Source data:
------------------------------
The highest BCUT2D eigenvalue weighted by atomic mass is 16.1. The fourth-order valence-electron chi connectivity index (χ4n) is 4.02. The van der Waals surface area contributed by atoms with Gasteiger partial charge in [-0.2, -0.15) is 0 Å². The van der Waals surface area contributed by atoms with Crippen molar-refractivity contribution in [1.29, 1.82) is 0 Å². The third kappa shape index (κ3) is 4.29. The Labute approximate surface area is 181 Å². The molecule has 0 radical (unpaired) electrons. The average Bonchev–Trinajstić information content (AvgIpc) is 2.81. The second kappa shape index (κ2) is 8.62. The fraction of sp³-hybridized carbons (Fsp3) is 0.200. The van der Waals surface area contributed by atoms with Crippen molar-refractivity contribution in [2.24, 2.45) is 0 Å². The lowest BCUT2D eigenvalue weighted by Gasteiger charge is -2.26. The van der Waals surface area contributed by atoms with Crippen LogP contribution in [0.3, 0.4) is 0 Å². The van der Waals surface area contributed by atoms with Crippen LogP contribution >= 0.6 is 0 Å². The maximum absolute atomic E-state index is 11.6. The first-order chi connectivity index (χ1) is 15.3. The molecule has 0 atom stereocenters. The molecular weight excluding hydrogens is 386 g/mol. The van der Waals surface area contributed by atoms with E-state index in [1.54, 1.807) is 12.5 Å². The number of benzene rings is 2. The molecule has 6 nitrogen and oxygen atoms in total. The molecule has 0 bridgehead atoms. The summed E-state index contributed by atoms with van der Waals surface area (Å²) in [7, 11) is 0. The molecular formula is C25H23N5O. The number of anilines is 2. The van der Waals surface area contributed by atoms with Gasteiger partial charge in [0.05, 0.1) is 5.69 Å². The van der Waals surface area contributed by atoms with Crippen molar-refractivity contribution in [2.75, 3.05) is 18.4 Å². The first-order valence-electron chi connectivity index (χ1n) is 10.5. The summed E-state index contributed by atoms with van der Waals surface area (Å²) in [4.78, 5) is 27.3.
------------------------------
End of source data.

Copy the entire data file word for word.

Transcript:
The highest BCUT2D eigenvalue weighted by atomic mass is 16.1. The fourth-order valence-electron chi connectivity index (χ4n) is 4.02. The van der Waals surface area contributed by atoms with Gasteiger partial charge in [-0.2, -0.15) is 0 Å². The van der Waals surface area contributed by atoms with Crippen molar-refractivity contribution in [1.29, 1.82) is 0 Å². The third kappa shape index (κ3) is 4.29. The Labute approximate surface area is 181 Å². The molecule has 0 radical (unpaired) electrons. The average Bonchev–Trinajstić information content (AvgIpc) is 2.81. The second kappa shape index (κ2) is 8.62. The fraction of sp³-hybridized carbons (Fsp3) is 0.200. The van der Waals surface area contributed by atoms with Crippen molar-refractivity contribution in [2.24, 2.45) is 0 Å². The lowest BCUT2D eigenvalue weighted by Gasteiger charge is -2.26. The van der Waals surface area contributed by atoms with Crippen LogP contribution in [0.3, 0.4) is 0 Å². The van der Waals surface area contributed by atoms with Crippen LogP contribution >= 0.6 is 0 Å². The maximum absolute atomic E-state index is 11.6. The first-order chi connectivity index (χ1) is 15.3. The molecule has 0 atom stereocenters. The molecular weight excluding hydrogens is 386 g/mol. The van der Waals surface area contributed by atoms with E-state index in [1.54, 1.807) is 12.5 Å². The number of benzene rings is 2. The molecule has 6 nitrogen and oxygen atoms in total. The molecule has 0 bridgehead atoms. The summed E-state index contributed by atoms with van der Waals surface area (Å²) in [7, 11) is 0. The molecular formula is C25H23N5O. The number of anilines is 2. The van der Waals surface area contributed by atoms with Gasteiger partial charge in [0.05, 0.1) is 5.69 Å². The van der Waals surface area contributed by atoms with Crippen molar-refractivity contribution in [2.75, 3.05) is 18.4 Å². The first-order valence-electron chi connectivity index (χ1n) is 10.5. The summed E-state index contributed by atoms with van der Waals surface area (Å²) in [4.78, 5) is 27.3.